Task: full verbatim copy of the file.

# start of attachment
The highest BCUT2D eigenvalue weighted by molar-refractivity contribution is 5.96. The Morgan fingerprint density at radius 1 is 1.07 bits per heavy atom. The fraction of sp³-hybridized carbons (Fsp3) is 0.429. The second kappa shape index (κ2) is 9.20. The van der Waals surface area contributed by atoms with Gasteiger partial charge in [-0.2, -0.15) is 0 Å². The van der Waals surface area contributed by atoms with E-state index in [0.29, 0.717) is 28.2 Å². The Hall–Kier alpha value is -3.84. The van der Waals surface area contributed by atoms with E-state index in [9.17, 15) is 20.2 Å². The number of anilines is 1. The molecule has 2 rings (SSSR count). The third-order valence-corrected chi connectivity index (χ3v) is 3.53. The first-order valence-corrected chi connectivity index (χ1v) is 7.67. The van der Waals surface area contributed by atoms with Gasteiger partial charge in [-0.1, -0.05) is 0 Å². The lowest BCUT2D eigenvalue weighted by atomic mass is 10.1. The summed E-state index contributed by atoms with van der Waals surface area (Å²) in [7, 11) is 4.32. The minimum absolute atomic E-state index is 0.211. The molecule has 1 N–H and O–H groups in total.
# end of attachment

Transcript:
The highest BCUT2D eigenvalue weighted by molar-refractivity contribution is 5.96. The Morgan fingerprint density at radius 1 is 1.07 bits per heavy atom. The fraction of sp³-hybridized carbons (Fsp3) is 0.429. The second kappa shape index (κ2) is 9.20. The van der Waals surface area contributed by atoms with Gasteiger partial charge in [-0.2, -0.15) is 0 Å². The van der Waals surface area contributed by atoms with E-state index in [0.29, 0.717) is 28.2 Å². The Hall–Kier alpha value is -3.84. The van der Waals surface area contributed by atoms with E-state index in [9.17, 15) is 20.2 Å². The number of anilines is 1. The molecule has 2 rings (SSSR count). The third-order valence-corrected chi connectivity index (χ3v) is 3.53. The first-order valence-corrected chi connectivity index (χ1v) is 7.67. The van der Waals surface area contributed by atoms with Gasteiger partial charge in [-0.1, -0.05) is 0 Å². The lowest BCUT2D eigenvalue weighted by atomic mass is 10.1. The summed E-state index contributed by atoms with van der Waals surface area (Å²) in [7, 11) is 4.32. The minimum absolute atomic E-state index is 0.211. The molecule has 1 N–H and O–H groups in total.